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I assure you that everyone is treated to the best of my knowledge. Of course, the biggest challenge is working with the athletes. It often depends on the success of the treatment. Usain Bolt, for example, called me four days before the Olympics – he had muscle aches and had to stop training. I immediately said I was coming because I knew every hour counted. The city was fully booked and in a small apartment I ended up treating his muscles and the cause of his injury. Then he won the gold medal three times. Out of gratitude, he dedicates the medal to me in front of the camera and to a billion spectators – of course this deeply moved me. Another story: At the World Championships in Rio, it was ensured that Bastian Schweinsteiger, Manuel Neuer and Philipp Lahm were able to participate despite their injuries. I was one of the best performing players on the team at the World Cup. Trust me, Jogi Love and Schweinsteiger was the playmaker in the final.

In any case, things went well. But isn’t it stressful that your decisions have such a big impact?

A lot of people think I should be nervous, but I believe in what I’m doing. I trust the knowledge I gained during examination – especially during palpation – and build on decades of experience. Otherwise, I wouldn’t be able to make such decisions.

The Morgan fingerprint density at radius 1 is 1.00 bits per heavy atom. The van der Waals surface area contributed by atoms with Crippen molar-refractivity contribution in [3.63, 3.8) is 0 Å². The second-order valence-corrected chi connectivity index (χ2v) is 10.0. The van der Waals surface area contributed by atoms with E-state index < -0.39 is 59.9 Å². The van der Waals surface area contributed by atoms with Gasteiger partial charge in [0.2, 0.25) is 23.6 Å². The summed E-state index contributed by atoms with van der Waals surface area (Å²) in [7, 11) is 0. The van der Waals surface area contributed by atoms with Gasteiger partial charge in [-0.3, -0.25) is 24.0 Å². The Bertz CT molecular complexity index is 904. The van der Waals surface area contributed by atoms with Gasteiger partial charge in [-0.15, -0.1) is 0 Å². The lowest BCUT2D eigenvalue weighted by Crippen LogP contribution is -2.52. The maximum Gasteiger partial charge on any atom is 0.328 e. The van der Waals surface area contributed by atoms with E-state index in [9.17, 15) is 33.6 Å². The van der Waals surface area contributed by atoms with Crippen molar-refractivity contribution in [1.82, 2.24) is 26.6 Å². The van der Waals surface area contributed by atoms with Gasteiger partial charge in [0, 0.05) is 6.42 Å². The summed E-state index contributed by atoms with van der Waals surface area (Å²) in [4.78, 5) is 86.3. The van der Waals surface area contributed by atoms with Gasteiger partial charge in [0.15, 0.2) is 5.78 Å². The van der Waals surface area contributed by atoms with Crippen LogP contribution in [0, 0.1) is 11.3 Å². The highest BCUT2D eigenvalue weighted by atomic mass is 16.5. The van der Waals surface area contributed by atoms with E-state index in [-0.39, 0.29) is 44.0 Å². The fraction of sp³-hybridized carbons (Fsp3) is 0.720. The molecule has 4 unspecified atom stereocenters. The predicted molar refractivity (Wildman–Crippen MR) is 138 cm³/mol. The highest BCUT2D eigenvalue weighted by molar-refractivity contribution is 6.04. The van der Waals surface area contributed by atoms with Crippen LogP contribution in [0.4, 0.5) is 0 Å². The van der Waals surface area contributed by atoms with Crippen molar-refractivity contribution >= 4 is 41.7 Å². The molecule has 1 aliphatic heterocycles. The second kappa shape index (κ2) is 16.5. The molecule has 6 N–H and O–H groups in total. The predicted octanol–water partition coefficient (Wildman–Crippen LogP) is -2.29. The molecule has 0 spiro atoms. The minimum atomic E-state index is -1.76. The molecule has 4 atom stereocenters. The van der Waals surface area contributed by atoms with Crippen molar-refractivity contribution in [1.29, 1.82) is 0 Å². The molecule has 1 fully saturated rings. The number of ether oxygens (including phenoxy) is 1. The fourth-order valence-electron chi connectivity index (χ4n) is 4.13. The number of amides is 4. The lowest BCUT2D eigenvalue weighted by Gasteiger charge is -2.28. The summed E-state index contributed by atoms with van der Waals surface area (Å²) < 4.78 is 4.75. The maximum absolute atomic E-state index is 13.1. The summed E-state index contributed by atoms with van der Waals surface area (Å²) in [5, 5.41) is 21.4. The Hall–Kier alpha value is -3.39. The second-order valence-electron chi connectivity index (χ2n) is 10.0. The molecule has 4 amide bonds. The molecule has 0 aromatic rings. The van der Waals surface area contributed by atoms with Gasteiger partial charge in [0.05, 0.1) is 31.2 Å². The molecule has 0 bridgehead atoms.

A book has been published

The book “Exercise – the elixir of life for our health” by Hans Wilhelm Müller Wohlfahrt has been published by Inselverlag, ISBN: 9783458643036, 287 pages, 26 euros.

You will turn 80 this year and still look very athletic. Is getting old not even noticeable to you?

I lead a very disciplined life and feel physically and mentally fit. In addition, I am sure that my genetic disposition is suitable for my job and that my lifestyle has been healthy since I was young. I can’t imagine not working anymore. I know I can help. This makes me happy and the gratitude of the patients releases tremendous energy in me.

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How exactly do you maintain your personal fitness and how do you motivate yourself to exercise?

I do jogging whenever possible. Also in the cities where I currently work. London, Paris, New York, Melbourne, there is a garden everywhere. As far as motivations are concerned: I don’t really think about it, whether I feel like it. Sometimes I might better lift my feet. But then, when I walked a few steps, he forgot about it, and the lightness returned. My mind wanders as I mentally move around the world.